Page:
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There are lots of great activities children can do if they don’t like sports. Here are some common reasons for children not liking sport, and ways you can help.

Undeveloped skills

Some children don’t have the basic physical skills for some sports. Their lack of mastery might make them feel like they’re failing. If this is the case with your child, you can help your child practise and perfect new skills at home where others can’t see or judge. Your child can also practise with siblings if that feels more comfortable.

Over-competitive environment

The coach, teacher or other players might be too competitive for some children. An aggressive environment or pressure to perform could put your child off. Talk with your child’s teacher or coach about the approach being used, or look for less competitive clubs or activities.

Kids do deal better with competition as they get older. It might be best to wait until your child shows an interest in playing a competitive sport.

Fear of failure

Some children might feel scared of failure. You can help by reassuring your child that sport is about having fun and being active. Focus on how hard your child is trying, and teach your child to identify strengths. Practising undeveloped skills can also help, because it will boost your child’s confidence.

Wrong sport

Some sports just aren’t right for some children. Not all kids have the hand–eye coordination for tennis, for instance. Some like organised sports while others don’t. You can help your child find the right activity by encouraging your child to try a range of different sports and games.

Feeling self-conscious

Body type or ability to cope with the demands of physical activity can sometimes affect a child. If children are bigger or smaller than other kids, or not as muscular, or less energetic than other kids, they can feel out of place. If your child has a health problem such as asthma, or is overweight, your child might even feel frightened of participating.

If your child does have a health problem:

  • Find out how much activity children with the condition can manage – in many cases avoiding activity is unnecessary.
  • Think about your child’s abilities and help find an activity that suits better. For instance, if asthma is the problem, your child might be happier playing a sport that has short bursts of activity like cricket or ten-pin bowling. Or martial arts – with its emphasis on using your body, whatever type it is, to advantage – might appeal.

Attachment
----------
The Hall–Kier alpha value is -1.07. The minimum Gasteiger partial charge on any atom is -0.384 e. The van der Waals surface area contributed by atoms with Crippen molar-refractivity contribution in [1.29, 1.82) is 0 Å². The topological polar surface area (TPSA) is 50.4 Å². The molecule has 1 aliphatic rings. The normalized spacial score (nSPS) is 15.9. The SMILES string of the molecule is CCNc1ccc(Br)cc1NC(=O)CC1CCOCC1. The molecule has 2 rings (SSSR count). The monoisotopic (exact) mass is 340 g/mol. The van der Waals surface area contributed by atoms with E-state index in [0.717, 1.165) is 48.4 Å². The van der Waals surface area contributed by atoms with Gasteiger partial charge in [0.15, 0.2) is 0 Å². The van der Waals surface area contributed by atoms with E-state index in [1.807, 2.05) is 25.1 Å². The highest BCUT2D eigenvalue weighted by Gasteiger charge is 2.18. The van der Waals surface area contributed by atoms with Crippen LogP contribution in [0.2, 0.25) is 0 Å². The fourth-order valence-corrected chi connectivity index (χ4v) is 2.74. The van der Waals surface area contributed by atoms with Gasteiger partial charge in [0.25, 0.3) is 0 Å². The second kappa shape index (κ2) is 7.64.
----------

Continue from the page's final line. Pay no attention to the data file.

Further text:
Other options for exercise and physical activity

If your child really is reluctant to take part in organised sporting activities, it might just be that free play – like shooting goals, bike-riding or dancing – is a better fit.

You could also look for other activities that require additional involvement beyond the exercise. For example:

  • Horse riding isn’t just about the physical riding – there are horses to take care of and there’s countryside to explore.
  • Skateboarding, dancing, hiking, martial arts and yoga all have interesting aspects beyond the activity itself.

Many interests and hobbies lead to involvement with a subculture and encounters with nature, or are based on a wider philosophy.

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  • Last Updated 17-12-2009
  • Last Reviewed 12-10-2009
  • Hands, B., Parker, H., & Larkin, D. (2002). Constraints and enablers of physical health in children: What do we really know about the constraints and enablers of physical activity in young children? In: ACHPER 23rd national/international biennial conference proceedings: interactive health and physical education conference, 2002

    Nemours Foundation (2005). A parent’s guide to fitness for children who hate sport. Retrieved 21 December, 2005 from http://kidshealth.org/parent/nutrition_fit/fitness/hate_sports.html